Designing for accessibility is about building a world where everyone feels welcome, can participate, and can thrive. We take a look at common design approaches that we can learn from as we actively design accessibility into our world.
Here at Be. Lab we know that Accessibility is about good design, and good design benefits everyone. 100% Accessibility can only be achieved when it is actively designed into every new innovation, space, place, and experience.
By actively designing access in, you’re creating a welcoming, inclusive atmosphere, encouraging participation from all citizens, and building a world where everyone can thrive. But how do we achieve this?
There are many different processes for designing places, products and services to be accessible, such as universal design, accessible design, inclusive design and human-centred design.
These design approaches are sometimes confused or used interchangeably, but each has a specific set of principles and approach, and an understanding of each can help us create better design outcomes.
In this blog we explore universal design and accessible design.
Universal design, otherwise known as “Design for all”, is an approach to design that aims to be comprehensive.
The Auckland Design Manual says that universal design is about “Creating buildings, spaces and places that can be used and enjoyed by all,” and adds that “A universal design approach recognises human diversity and designs for life scenarios, such as pregnancy, childhood, injury, disability and old age.” Auckland Council takes this as a starting point for the city’s 30-year plan, and their Design Manual provides much useful information for those wanting to follow this approach.
Colleen Jones, Be. Lab design plan consultant and Universal Design expert, explains “This concept aims to provide places that can be independently accessed, understood and used by everyone, to the greatest extent possible, without the need for adaptation or specialised design. It is about finding a solution that works universally, such as an entrance everyone is able to use rather than the separate ramped entry in the back.” She emphasises that universal design means that all users are considered equally to achieve an environment which is able to be used by all, with equal dignity.
The term “accessible design” has subtly different meanings in different contexts.
In some contexts, it is used to describe compliance with building standards for accessibility (as in the USA the Americans with Disabilities Act prescribes “standards for accessible design”).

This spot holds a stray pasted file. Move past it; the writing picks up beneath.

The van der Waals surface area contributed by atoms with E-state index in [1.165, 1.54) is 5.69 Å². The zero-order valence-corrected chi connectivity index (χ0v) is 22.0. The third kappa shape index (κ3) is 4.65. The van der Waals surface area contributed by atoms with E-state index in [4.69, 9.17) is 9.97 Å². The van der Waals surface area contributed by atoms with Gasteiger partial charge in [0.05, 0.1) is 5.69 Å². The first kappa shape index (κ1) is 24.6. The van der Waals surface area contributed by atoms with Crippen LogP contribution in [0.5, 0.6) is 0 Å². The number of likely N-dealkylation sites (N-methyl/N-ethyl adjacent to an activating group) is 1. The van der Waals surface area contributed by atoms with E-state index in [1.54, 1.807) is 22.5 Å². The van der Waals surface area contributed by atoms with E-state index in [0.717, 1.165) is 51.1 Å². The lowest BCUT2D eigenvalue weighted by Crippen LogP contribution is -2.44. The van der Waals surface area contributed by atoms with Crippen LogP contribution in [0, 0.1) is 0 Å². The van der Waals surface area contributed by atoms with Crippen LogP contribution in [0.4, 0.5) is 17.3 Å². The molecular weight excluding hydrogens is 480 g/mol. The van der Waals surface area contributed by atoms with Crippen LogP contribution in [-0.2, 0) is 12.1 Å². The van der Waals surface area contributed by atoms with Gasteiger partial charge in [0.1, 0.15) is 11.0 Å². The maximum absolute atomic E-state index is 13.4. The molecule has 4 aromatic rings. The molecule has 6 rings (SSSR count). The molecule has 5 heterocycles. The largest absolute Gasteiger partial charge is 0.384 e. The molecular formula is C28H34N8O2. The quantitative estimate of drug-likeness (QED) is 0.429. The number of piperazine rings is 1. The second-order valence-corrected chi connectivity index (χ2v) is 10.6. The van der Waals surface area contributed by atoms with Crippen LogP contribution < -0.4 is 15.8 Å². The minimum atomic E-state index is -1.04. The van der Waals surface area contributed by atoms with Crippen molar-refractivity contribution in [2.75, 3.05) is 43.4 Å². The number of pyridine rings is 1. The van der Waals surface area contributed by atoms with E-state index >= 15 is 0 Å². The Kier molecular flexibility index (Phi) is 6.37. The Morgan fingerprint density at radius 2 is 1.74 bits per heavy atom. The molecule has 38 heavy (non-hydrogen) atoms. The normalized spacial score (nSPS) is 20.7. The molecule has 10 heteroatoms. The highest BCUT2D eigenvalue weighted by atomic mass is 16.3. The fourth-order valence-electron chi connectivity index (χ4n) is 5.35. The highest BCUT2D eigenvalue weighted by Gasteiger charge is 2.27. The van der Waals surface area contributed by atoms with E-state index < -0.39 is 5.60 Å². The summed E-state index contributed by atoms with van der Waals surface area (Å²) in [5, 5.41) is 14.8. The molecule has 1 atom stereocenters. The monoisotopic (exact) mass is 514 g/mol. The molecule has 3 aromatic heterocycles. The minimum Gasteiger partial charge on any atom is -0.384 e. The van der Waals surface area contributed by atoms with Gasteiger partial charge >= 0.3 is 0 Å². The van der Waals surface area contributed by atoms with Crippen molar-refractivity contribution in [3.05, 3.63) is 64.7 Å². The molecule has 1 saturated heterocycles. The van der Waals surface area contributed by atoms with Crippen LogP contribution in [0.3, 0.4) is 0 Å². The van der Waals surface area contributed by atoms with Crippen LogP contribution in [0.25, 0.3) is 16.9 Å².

It can also be used interchangeably with designing for accessibility.
A third meaning is to describe a design process in which the needs of people with disabilities are specifically considered.
Within this design process, best practice accessible design would be an understanding of a wide range of the best solutions to suit a broad range of diverse needs.
Universal design considers a broad range of users, and the diversity of the lifecycle of users.
Accessible design considers specific needs of people with access needs or disabilities, and an understanding of the diversity of users within this group.
A grounding in the principles of universal design ensures that from the concept design stage, the needs of as many people as possible will be considered to create better outcomes for the broadest range of users possible.
However, much of the onus of understanding users’ needs is left to the designer to conduct their own research, and to weigh up different users’ needs to come up with the most acceptable solution, while knowing that one solution will not suit every user. Where universal design alone may not serve us here is that it does not provide an in-depth understanding of users with access needs, or aim to ensure that accessibility is designed in to every stage.
In New Zealand the building code provides the legal framework for minimum standards for accessibility. These standards must be complied with in all new builds and renovations of existing buildings. However compliance with minimum standards does not guarantee an outcome that will suit all access citizens.
Unfortunately not all designers, engineers or architects are experts in this area, and while they may have an understanding of minimum standards for accessibility, they will not necessarily have an understanding of best practice.
At Be. Lab we believe in going beyond best practice to optimal practice accessible design. By starting from an understanding human diversity that is inherent in a universal design approach, and then consciously incorporating the best of accessible design, you can get a better outcome for those who are “typical” users, and a better outcome for "atypical" users.
Other common design philosophies which inform accessibility are inclusive design and human-centred design, and you can find these in the second in our “Designing for Accessibility” blog series.
At Be. Lab, we have 10 years’ experience in the industry and our experts have an understanding of design principles, minimum accessibility standards, best practice and optimal practice accessible design.
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